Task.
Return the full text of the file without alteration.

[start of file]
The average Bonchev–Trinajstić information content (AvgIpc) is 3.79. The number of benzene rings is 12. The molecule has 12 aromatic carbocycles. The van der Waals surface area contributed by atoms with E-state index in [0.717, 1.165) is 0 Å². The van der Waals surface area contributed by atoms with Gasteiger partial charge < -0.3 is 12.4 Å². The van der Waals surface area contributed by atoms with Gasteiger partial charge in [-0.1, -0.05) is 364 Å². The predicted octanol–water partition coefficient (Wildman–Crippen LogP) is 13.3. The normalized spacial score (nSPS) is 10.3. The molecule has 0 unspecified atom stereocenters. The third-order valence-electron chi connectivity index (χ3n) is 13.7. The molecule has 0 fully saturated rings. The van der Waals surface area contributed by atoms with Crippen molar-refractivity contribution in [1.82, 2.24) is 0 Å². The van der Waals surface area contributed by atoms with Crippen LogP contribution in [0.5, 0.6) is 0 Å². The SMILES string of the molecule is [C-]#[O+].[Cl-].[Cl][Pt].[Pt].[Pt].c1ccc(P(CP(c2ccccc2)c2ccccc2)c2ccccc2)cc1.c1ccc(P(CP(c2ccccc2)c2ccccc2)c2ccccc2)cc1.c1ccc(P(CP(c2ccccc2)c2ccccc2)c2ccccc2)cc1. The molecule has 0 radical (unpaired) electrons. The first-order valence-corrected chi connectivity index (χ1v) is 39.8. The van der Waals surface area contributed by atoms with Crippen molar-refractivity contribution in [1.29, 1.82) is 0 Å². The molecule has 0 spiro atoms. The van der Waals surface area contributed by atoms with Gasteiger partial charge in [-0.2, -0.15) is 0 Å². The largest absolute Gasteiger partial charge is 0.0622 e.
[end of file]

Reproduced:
The average Bonchev–Trinajstić information content (AvgIpc) is 3.79. The number of benzene rings is 12. The molecule has 12 aromatic carbocycles. The van der Waals surface area contributed by atoms with E-state index in [0.717, 1.165) is 0 Å². The van der Waals surface area contributed by atoms with Gasteiger partial charge < -0.3 is 12.4 Å². The van der Waals surface area contributed by atoms with Gasteiger partial charge in [-0.1, -0.05) is 364 Å². The predicted octanol–water partition coefficient (Wildman–Crippen LogP) is 13.3. The normalized spacial score (nSPS) is 10.3. The molecule has 0 unspecified atom stereocenters. The third-order valence-electron chi connectivity index (χ3n) is 13.7. The molecule has 0 fully saturated rings. The van der Waals surface area contributed by atoms with Crippen molar-refractivity contribution in [1.82, 2.24) is 0 Å². The van der Waals surface area contributed by atoms with Crippen LogP contribution in [0.5, 0.6) is 0 Å². The SMILES string of the molecule is [C-]#[O+].[Cl-].[Cl][Pt].[Pt].[Pt].c1ccc(P(CP(c2ccccc2)c2ccccc2)c2ccccc2)cc1.c1ccc(P(CP(c2ccccc2)c2ccccc2)c2ccccc2)cc1.c1ccc(P(CP(c2ccccc2)c2ccccc2)c2ccccc2)cc1. The molecule has 0 radical (unpaired) electrons. The first-order valence-corrected chi connectivity index (χ1v) is 39.8. The van der Waals surface area contributed by atoms with Crippen molar-refractivity contribution in [1.29, 1.82) is 0 Å². The molecule has 0 spiro atoms. The van der Waals surface area contributed by atoms with Gasteiger partial charge in [-0.2, -0.15) is 0 Å². The largest absolute Gasteiger partial charge is 0.0622 e.